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  • Norwalk Virus


  • The Norwalk virus has turned
    love boats into sick bays.

    Norwalk and Norwalk-like viruses cause an estimated 181,000 cases of "stomach flu" each year. The viruses, which are also known as caliciviruses, are named for Norwalk, Ohio, where the first such virus was identified.

    The viruses are most commonly associated with oysters that are harvested from sewage-contaminated waters and eaten raw. Recently, the viruses have ruined cruise vacations by ravaging popular ships, and have been named as the culprits in several community outbreaks.

    How it's spread

    The only known way the Norwalk virus is spread is through the fecal matter of those who are infected. These viruses only affect people, and can't be spread by animals. They can be spread through:

    • Shellfish from waters contaminated with sewage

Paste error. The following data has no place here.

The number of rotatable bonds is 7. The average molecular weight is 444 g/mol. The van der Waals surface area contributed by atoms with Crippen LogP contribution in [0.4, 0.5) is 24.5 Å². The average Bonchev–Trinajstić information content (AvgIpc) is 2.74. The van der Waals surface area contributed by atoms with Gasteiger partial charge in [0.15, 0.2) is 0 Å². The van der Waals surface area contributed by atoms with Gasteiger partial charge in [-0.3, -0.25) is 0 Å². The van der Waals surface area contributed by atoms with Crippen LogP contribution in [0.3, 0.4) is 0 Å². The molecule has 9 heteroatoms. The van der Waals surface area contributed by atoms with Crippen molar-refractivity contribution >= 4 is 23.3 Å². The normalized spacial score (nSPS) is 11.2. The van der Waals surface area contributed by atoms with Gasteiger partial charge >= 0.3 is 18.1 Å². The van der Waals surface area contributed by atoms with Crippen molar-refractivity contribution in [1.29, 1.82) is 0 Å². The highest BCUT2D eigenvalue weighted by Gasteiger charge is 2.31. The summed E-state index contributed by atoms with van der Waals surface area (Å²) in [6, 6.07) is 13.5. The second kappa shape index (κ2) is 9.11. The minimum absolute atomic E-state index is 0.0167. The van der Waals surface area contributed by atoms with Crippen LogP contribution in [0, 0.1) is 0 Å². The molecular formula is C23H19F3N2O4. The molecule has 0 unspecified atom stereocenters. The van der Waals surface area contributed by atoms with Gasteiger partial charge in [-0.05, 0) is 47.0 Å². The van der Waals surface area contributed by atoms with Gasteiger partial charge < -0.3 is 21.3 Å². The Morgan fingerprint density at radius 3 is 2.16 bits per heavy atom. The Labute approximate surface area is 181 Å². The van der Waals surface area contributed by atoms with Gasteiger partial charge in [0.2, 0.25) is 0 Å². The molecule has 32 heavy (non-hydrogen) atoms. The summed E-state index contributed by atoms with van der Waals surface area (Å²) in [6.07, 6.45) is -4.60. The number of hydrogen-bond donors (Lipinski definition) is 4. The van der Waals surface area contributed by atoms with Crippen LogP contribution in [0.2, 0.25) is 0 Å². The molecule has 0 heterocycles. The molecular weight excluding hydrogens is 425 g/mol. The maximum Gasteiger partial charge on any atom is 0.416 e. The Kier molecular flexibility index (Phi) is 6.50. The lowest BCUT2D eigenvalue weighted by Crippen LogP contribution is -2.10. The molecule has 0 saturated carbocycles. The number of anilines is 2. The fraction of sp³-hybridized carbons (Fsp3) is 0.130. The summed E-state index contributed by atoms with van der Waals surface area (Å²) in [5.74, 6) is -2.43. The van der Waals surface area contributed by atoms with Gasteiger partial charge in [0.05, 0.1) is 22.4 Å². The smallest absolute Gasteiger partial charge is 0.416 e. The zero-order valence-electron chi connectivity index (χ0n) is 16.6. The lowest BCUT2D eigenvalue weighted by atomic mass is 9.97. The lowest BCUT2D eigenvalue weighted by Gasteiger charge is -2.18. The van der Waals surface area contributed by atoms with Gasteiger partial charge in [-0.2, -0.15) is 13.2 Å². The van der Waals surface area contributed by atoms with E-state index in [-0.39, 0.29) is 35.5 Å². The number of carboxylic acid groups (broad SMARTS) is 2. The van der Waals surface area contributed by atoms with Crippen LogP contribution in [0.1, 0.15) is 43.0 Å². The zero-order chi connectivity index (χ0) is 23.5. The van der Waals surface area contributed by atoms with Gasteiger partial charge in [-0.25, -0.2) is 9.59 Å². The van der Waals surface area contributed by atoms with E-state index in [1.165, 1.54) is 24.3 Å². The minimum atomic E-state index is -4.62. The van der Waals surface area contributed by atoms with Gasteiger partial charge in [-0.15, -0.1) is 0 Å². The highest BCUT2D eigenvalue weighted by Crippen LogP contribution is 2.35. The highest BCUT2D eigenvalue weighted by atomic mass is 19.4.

• Infected people who don't wash their hands properly after using the bathroom, and then prepare food or touch food that another person might eat.
    • Water or ice that is contaminated with sewage

    Symptoms

    The Norwalk and Norwalk-like viruses cause brief, but intense gastrointestinal distress. Symptoms usually last two to three days and may include:

    • Watery diarrhea
    • Abdominal cramps
    • Nausea
    • Headache
    • Low-grade fever

    These symptoms are not life-threatening and usually go away on their own. In certain cases, particularly in young children, symptoms can cause dehydration that may require hospital treatment.

    Treatment

    As with other gastrointestinal viruses, the biggest health threat is dehydration. The best treatment for Norwalk virus is to drink plenty of fluids. Antibiotics have no effect on this illness.

    Reduce your risk

    Your best protection against contracting Norwalk virus is to practice proper handwashing techniques and to only eat thoroughly cooked shellfish. Avoid any food or water that you suspect might be prepared in an unsanitary way. The U.S. Centers for Disease Control predicts that the viruses will continue to turn up until laws regarding the proper disposal of sewage, from sewage plants and by fishermen and recreational boaters, are enforced.

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